Epiphanius, Medicine Cabinet, or Against Heresies 73.37.5-6

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Context

Epiphanius, who spent his early life and career as a student and monk in southern Palestine and Egypt, was appointed bishop of Salamis on Cyprus in ca. 365-367 C.E., a post he held until his death in 403 C.E. He became a formidable champion of Orthodoxy, repeatedly entering into bitter controversy with the sees at Jerusalem and Alexandria. His Medicine Cabinet (πανάριον, κιβώτιον, panarion, arcula), or Against Heresies (κατὰ αἱρέσεων, adversus haereses), was a long compendium of portraits in wayward sectarianism, stretching from the Greek philosophers and Judaism up to his own time. The aim was to furnish theological and rhetorical antidotes to heresy. It has great historical value for its detailed information on figures of the eastern Church, frequently paraphrasing or quoting from earlier works or otherwise lost documents. In his chapter on the Semi-Arians, Epiphanius names the various bishops who succeeded Arius during the mid- to late 4th century, the Homoiousians, among whom was Euzoeus, bishop of Caesarea.

Text

(5) ἐξ αὐτῶν γὰρ Εὐζώϊος ὁ ἐνΚαισαρείᾳ, μαθητὴς ἐκείνων ὑπάρχων, ὃς καὶ τὸν Ἀκάκιον διεδέξατο μετὰ κατάστασιν Φιλουμένου τοῦ ὑπὸ Κυρίλλου τοῦ Ἱεροσολυμίτου κατασταθέντος καὶ μετὰ κατάστασιν Κυρίλλου τοῦ γέροντος τοῦ ἀπὸ τῶν περὶ Εὐτύχιον κατασταθέντος καὶ μετὰ κατάστασιν Γελασίου τοῦ ὑπὸ Κυρίλλου αὖθις τοῦ Ἱεροσολυμίτου κατασταθέντος· ἐξ ἀδελφῆς γὰρ αὐτοῦ ἐτύγχανε· κατασταθέντων γὰρ τῶν τριῶν καὶ ἀργησάντων διὰ τὴν πρὸς ἀλλήλους ἔριν, αὖθις ὁ προειρημένος Εὐζώϊος κατεστάθη. (6) ἐξ αὐτῶν οὖν καὶ Γεμελλῖνος ὑπῆρχεν, ἐξ αὐτῶν Φίλιππος ὁ Σκυθοπολίτης, ἐξ αὐτῶν Ἀθανάσιος ὁ Σκυθοπολίτης· οἵτινες οὐκ ἐν κρυφῇ, ἀλλὰ μετὰ παρρησίας, ὡς ἀπειραγαθήσαντες, οὐ μόνον τὰ Ἀρείου διδάσκουσιν, ἀλλ’ ὑπερμαχοῦσι τῆς αὐτῶν αἱρέσεως καὶ τοὺς τὴν ἀλήθειαν διδάσκοντας διώκουσιν, οὐκέτι λόγοις βουλόμενοι ἀνατρέπειν, ἀλλὰ καὶ ἐχθρίαις καὶ πολέμοις καὶ μαχαίραις παραδιδόντες τοὺς ὀρθῶς πιστεύοντας. λύμην γὰρ οὐ μιᾷ πόλει καὶ χώρᾳ εἰργάσαντο, ἀλλὰ πολλαῖς.

Textual Note

Ed. Holl 1933

Translation

(5) One of them is Euzoeus ofCaesarea, their disciple, who succeeded Acacius after the consecration of Philoumen, who was consecrated by Cyril of Jerusalem, and the consecration of the elderly Cyril, who was consecrated by the circle of Eutychius, and the consecration of Gelasius, who was consecrated again by Cyril of Jerusalem. He was the son of Cyril’s sister. After the consecration of these three and their suspension because of the quarrel between them, Euzoeus, whom I mentioned, was consecrated in his turn. (6) Gemellinus was also one of them, and Philip of Scythopolis, and Athanasius of Scythopolis. These men not only teach Arianism outspokenly and not in secret, as though they had never heard of anything better; they do battle for their heresy, and they persecute those who teach the truth. They are no longer willing merely to refute Orthodox believers verbally, but subject them to feuds, violence, and murder. For they have wrought destruction not in one city and country but in many.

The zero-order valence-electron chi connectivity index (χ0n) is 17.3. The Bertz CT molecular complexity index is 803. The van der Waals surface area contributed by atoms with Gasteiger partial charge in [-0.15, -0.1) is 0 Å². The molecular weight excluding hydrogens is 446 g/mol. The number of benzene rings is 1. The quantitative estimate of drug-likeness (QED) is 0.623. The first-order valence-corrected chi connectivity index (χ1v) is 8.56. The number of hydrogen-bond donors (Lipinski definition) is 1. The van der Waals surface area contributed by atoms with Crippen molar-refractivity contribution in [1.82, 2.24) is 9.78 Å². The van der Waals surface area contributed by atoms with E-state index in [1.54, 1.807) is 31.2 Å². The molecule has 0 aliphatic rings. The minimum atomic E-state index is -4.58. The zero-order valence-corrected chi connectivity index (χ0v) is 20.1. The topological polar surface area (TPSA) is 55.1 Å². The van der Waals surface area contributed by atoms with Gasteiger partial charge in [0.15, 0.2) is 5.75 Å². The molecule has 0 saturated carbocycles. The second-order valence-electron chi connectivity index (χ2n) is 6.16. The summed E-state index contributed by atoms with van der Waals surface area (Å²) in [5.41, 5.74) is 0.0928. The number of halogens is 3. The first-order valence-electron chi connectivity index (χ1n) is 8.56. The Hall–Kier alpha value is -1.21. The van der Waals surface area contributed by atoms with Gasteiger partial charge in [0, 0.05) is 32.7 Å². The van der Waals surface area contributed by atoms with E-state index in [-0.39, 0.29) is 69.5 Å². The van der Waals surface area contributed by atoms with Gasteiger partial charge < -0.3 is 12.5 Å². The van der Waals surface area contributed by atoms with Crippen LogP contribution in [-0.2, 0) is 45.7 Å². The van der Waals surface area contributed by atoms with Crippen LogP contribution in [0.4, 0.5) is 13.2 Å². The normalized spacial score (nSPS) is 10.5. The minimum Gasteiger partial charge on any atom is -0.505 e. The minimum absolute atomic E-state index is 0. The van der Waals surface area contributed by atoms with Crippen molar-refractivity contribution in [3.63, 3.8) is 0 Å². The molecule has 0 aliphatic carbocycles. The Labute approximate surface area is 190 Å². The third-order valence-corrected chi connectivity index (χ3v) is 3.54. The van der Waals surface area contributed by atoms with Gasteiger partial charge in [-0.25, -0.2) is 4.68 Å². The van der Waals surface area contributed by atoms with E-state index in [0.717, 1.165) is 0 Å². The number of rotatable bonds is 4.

Translation Note

Rev. Williams 2013

Bibliography

  • 1 Epiphanius, Epiphanius: Panarion haereses 65-80; De fideEpiphanius: Panarion haereses 65-80; De fide, ed. Karl Holl, vol. 3, Die griechischen christlichen Schriftsteller 37 (Leipzig: J. C. Hinrichs, 1933), bk: 73.37, p: 312. Link to Zotero Bibliographic Record
  • 2 Burchard of Mt. Sion, Burchard of Mt. Sion OP: Description of the Holy Land (1274-85),Burchard of Mt. Sion OP: Description of the Holy Land (1274-85), in Pilgrimage to Jerusalem and the Holy Land, 1187-1291Pilgrimage to Jerusalem and the Holy Land, 1187-1291, trans. Denys Pringle, Crusade Texts in Translation 23 (London: Routledge, 2018), 241–320, bk: 73.37.5-6, p: 482. Link to Zotero Bibliographic Record Link to Worldcat Bibliographic record

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How to Cite This Entry

Joseph L. Rife, “Epiphanius, Medicine Cabinet, or Against Heresies 73.37.5-6,” in Caesarea Maritima: A Collection of Testimonia, last modified June 14, 2021, https://caesarea-maritima.org/testimonia/255.

Bibliography:

Joseph L. Rife, “Epiphanius, Medicine Cabinet, or Against Heresies 73.37.5-6.” In Caesarea Maritima: A Collection of Testimonia, edited by Joseph L. Rife and Phillip I. Lieberman., edited by Joseph L. Rife et al.. Caesarea City and Port Exploration Project, 2021. Entry published June 14, 2021. https://caesarea-maritima.org/testimonia/255.

About this Entry

Entry Title: Epiphanius, Medicine Cabinet, or Against Heresies 73.37.5-6

Authorial and Editorial Responsibility:

  • Joseph L. Rife, general editor, Vanderbilt University
  • Joseph L. Rife and Phillip I. Lieberman, editors, Caesarea Maritima: A Collection of Testimonia
  • David A. Michelson, Daniel L. Schwartz, and William L. Potter, technical editor, “Epiphanius, Medicine Cabinet, or Against Heresies 73.37.5-6
  • Joseph L. Rife, entry contributor, “Epiphanius, Medicine Cabinet, or Against Heresies 73.37.5-6

Additional Credit:

  • TEI encoding by William L. Potter
  • Electronic text added by Joseph L. Rife
  • Testimonia identified by Joseph L. Rife
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